Panel at the Pacific Ancient and Modern Language Association (PAMLA) Conference Las Vegas: “City of God, City of Destruction”
Presiding Officer: Nanette Rasband Hilton (University of Nevada - Las Vegas)
Feminist rhetorical strategies are intended to nurture inclusivity, equality, immanent value, and self-determination amongst actors, human and nonhuman. In this way feminist rhetoric may promote peace—or usher in that “City of God” many people seek and claim to be striving for, especially as early America believed itself a “city on a hill” providing a “beacon of hope” for the world. This panel uses a feminist rhetorical lens to examine nineteenth century American literature to impart critical knowledge about historical worldviews, reframe texts in new ways, and ground a discussion of how modern-day rhetoricians may explicate, extend, and apply a text to promote world peace.
Early U.S. political mantra promoted John Winthrop’s 1630 vision of America as a “beacon of hope” to the world, even a “city upon a hill” to which people should gather and other nations use as a model. This idea of American exceptionalism, especially as a nation with unique responsibility to emulate and promote godly ideals, percolated over centuries and has been quoted in U.S. political speeches ever since, including those of Presidents Regan and Obama. This panel examines how feminist rhetorics grapple with this inherently patriarchal idea of rhetoric as persuasion and its many possible negative ramifications. Moreover, this panel examines how feminist rhetoricians of the nineteenth century, like Margaret Fuller and Harriet Beecher Stowe, embraced Winthrop’s vision and interpreted it to promote what feminist theorists propose as a strategy for advancing “equality, immanent value, and self-determination” (Foss and Griffin 1995) amongst actors, human and nonhuman.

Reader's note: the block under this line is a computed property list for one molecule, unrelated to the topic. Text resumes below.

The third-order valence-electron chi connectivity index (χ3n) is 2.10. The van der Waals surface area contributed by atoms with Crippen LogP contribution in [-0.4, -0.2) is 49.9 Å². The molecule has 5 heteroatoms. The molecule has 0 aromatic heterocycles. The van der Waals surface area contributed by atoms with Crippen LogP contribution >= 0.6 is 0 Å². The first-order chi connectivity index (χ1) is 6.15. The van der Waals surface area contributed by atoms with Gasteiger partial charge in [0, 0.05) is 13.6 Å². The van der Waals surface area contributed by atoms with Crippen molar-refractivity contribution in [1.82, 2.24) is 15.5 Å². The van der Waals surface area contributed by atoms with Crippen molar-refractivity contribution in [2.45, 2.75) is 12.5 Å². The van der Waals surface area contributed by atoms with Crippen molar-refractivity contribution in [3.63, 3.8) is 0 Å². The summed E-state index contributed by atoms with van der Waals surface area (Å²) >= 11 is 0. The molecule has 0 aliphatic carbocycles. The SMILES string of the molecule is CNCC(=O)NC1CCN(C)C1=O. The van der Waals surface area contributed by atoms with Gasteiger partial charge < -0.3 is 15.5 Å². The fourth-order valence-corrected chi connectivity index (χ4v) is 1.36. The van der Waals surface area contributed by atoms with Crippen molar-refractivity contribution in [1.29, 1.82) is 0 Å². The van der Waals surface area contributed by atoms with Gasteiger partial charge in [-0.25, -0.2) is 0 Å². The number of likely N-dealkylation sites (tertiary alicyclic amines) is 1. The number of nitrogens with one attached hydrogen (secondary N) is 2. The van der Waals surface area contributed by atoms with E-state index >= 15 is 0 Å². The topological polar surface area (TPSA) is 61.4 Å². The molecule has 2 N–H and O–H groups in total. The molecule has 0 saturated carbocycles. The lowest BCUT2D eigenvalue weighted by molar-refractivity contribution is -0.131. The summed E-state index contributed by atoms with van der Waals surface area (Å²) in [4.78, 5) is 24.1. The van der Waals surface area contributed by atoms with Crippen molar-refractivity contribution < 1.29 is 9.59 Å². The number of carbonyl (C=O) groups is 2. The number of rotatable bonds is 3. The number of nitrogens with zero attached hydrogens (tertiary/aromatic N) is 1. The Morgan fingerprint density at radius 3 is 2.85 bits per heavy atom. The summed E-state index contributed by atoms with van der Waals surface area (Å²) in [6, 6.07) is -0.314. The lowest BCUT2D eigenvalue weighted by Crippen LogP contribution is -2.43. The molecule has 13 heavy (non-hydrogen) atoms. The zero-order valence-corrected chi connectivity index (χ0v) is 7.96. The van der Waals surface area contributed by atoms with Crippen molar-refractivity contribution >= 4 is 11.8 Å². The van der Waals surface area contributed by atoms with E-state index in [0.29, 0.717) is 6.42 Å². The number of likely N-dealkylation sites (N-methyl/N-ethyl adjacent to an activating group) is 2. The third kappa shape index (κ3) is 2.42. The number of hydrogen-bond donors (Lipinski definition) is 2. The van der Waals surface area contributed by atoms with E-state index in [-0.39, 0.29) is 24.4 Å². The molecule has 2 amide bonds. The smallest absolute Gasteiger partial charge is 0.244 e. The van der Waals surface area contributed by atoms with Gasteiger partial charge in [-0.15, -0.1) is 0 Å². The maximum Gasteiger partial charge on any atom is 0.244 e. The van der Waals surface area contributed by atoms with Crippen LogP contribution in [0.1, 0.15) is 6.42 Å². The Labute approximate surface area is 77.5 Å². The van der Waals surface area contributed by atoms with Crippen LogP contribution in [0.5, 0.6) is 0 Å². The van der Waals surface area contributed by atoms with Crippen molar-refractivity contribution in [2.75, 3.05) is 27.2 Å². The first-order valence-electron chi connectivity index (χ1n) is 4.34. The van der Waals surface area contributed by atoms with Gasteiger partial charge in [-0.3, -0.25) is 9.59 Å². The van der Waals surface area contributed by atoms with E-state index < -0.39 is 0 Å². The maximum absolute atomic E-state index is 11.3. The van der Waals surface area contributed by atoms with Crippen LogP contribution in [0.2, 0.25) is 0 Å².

Foss and Griffin’s “Proposal for an Invitational Rhetoric” celebrates its twenty-fifth anniversary in 2020. In celebration, this panel acknowledges America’s early initiative as a model nation with noble aspirations and reexamines Winthrop’s idiom through the lens of nineteenth century feminist rhetoric. How do these rhetoricians extend or modify Winthrop’s vision? How might we learn from the historical world views represented in early texts, reframe these texts in generative ways, and promote discourse in the aim of world peace?
This panel is not a forum for national critique on either the misguidedness or failure of Winthrop’s vision or of contemporary U.S. politics. Instead, this panel is an opportunity to discuss the constructive feminist rhetorical strategies evidenced in nineteenth century literature and how we can apply them in the twenty-first century to promote an ideal society.